A Flock of Dracorex Comes this Way

It is always interesting to see how manufacturers display their models in their catalogues. Not only is there a great deal of attention and care given to the design process, but the same attention is lavished on the models when it comes to displaying them in the company brochures.  Take for example the new additions to the Wild Safari Dinos range made by Safari Ltd.  There are four new replicas being introduced into this popular line this year, Acrocanthosaurus, Vagaceratops, Ceratosaurus and Dracorex, all these models are eagerly anticipated by Everything Dinosaur team members.  The colourful Dracorex model is shown in a skilfully crafted scene in the Safari Ltd product catalogue.  A flock of these Pachycephalosaurs (or should that be a herd), is shown crossing a river with a Pterosaur flying overhead.

The Safari Ltd Catalogue Image – Dracorex

A flock of Dracorex crossing a river

Picture Credit: Safari Ltd

Scientists believe that dinosaurs such as Dracorex did live in groups and the scenary chosen by the designers at Safari Ltd is reminiscent of the sort of habitat in the Late Cretaceous where these bone-headed dinosaurs would have lived.  The only slight issue we would have with this artwork, is the depiction of a Rhamphorhynchus Pterosaur flying overhead.  The Rhamphorhynchus is a model in the Wild Safari Dinos replica range, it is a very beautiful item in its own right.  Unfortunately, this type of flying reptile is associated with marine deposits from the Mid and Upper Jurassic.  No Rhamphorhynchoid Pterosaur ever flew over a group of Dracorex, this type of flying reptile was long extinct before the dinosaur known as Dracorex evolved.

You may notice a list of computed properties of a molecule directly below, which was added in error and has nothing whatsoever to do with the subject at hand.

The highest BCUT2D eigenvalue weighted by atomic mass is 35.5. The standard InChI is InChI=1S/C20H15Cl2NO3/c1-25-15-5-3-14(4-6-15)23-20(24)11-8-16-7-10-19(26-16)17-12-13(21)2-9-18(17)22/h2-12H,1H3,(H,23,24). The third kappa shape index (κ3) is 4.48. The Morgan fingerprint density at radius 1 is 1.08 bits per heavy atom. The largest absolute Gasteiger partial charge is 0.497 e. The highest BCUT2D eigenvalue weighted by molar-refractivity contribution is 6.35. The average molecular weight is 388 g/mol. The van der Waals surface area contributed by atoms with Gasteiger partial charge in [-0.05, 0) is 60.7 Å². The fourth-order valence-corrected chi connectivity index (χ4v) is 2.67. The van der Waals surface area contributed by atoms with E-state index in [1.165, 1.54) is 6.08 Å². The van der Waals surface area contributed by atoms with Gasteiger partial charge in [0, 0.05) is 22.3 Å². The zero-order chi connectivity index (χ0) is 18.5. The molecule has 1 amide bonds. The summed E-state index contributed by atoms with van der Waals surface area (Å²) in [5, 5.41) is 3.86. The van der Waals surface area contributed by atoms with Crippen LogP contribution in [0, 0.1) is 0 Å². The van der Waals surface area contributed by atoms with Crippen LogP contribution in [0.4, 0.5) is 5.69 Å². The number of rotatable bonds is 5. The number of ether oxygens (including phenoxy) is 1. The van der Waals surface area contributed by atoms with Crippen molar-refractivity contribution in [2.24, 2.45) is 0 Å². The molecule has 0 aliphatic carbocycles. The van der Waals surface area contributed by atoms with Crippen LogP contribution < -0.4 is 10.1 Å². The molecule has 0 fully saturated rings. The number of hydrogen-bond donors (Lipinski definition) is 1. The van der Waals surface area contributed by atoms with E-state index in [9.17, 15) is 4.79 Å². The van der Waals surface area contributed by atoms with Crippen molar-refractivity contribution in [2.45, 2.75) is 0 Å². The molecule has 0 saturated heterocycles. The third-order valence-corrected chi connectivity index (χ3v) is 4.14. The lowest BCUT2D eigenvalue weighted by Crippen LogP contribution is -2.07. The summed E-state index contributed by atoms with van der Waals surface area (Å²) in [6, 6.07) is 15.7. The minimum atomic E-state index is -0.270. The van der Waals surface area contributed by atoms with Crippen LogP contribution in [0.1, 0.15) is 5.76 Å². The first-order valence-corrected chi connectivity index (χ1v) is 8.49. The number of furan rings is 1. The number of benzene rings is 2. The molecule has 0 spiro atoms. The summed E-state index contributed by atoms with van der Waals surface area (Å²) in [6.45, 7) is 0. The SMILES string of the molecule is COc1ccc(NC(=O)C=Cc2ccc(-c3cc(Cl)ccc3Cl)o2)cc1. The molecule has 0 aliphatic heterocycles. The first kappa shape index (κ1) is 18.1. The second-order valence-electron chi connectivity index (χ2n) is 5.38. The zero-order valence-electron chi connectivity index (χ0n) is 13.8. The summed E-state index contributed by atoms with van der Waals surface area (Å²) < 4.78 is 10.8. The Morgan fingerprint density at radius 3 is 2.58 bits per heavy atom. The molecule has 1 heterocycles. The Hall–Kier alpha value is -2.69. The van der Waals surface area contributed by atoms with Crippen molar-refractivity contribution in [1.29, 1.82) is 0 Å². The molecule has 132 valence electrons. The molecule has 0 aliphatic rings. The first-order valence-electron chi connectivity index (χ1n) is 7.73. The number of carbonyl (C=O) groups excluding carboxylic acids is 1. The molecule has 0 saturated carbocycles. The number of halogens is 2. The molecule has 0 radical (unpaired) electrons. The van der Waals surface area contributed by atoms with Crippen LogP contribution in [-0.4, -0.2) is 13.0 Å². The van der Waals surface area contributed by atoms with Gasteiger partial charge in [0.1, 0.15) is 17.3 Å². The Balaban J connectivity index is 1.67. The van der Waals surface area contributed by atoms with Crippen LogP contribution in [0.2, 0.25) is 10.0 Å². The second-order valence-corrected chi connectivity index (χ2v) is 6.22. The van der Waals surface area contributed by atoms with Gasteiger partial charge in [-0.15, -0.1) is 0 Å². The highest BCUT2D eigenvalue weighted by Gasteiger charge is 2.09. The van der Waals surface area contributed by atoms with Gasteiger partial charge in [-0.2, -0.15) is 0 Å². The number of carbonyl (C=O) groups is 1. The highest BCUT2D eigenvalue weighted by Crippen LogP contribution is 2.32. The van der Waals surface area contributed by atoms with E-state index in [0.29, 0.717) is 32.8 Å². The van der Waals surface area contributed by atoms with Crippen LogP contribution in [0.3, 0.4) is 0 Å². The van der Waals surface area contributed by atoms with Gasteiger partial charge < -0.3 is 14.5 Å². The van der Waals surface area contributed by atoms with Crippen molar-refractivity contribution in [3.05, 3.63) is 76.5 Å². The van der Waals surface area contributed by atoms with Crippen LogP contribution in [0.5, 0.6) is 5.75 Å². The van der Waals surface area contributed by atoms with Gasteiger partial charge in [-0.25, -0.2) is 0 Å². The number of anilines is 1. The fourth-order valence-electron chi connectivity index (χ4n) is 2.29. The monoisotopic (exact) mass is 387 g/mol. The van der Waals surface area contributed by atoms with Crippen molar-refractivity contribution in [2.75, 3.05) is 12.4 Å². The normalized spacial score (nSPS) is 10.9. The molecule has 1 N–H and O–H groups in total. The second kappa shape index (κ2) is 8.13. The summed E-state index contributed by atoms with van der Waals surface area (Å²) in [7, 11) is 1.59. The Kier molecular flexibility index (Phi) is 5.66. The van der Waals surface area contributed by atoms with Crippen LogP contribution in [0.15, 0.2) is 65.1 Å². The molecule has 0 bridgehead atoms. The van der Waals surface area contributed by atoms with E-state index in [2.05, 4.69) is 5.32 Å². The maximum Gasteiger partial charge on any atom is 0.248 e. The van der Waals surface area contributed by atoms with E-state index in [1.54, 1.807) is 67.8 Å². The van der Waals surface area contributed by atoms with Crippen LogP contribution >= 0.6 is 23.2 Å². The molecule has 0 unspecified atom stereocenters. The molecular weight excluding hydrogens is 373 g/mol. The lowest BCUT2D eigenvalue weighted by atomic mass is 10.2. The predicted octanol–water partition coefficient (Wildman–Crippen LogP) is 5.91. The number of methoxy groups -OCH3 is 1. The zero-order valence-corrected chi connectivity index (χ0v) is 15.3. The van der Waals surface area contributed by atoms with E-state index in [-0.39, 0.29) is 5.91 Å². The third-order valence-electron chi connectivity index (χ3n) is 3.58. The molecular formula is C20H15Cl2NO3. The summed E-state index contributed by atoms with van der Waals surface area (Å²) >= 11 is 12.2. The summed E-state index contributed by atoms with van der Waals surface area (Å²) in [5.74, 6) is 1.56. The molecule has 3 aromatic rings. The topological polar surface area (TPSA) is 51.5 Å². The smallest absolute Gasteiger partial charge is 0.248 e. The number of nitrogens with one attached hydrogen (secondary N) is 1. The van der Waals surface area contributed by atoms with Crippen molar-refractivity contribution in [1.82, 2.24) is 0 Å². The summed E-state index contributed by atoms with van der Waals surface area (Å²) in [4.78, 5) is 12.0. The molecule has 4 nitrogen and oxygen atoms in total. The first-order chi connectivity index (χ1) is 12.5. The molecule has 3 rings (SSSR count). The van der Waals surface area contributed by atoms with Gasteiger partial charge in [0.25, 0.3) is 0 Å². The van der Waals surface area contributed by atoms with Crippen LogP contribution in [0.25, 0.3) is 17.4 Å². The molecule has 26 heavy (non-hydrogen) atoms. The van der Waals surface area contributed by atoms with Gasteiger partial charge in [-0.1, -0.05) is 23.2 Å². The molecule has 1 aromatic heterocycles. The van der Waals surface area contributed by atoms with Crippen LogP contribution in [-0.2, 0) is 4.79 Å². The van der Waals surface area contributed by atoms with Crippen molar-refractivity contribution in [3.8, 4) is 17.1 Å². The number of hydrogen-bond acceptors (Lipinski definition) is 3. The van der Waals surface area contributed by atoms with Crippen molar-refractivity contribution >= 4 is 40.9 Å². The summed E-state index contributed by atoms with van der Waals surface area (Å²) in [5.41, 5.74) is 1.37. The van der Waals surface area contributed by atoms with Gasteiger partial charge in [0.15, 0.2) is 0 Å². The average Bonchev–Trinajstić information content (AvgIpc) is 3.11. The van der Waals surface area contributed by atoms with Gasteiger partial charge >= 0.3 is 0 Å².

We have altered the original image, and replaced the Rhamphorhynchus with a model of Quetzalcoatlus, a Pterosaur known from the Late Cretaceous, which is more in keeping with the geological time period associated with Pachycephalosaurs.

The Dracorex Image as Modified by Everything Dinosaur

Prehistoric Animals from the Late Cretaceous

Picture Credit: Everything Dinosaur/Safari Ltd

Perhaps with a little more time, and a little more skill we could scale down one of the images of the Dracorex, change the colouring slightly, losing the bright red throat patch and then insert into the picture a representation of a juvenile dinosaur following the adult animals in the herd.

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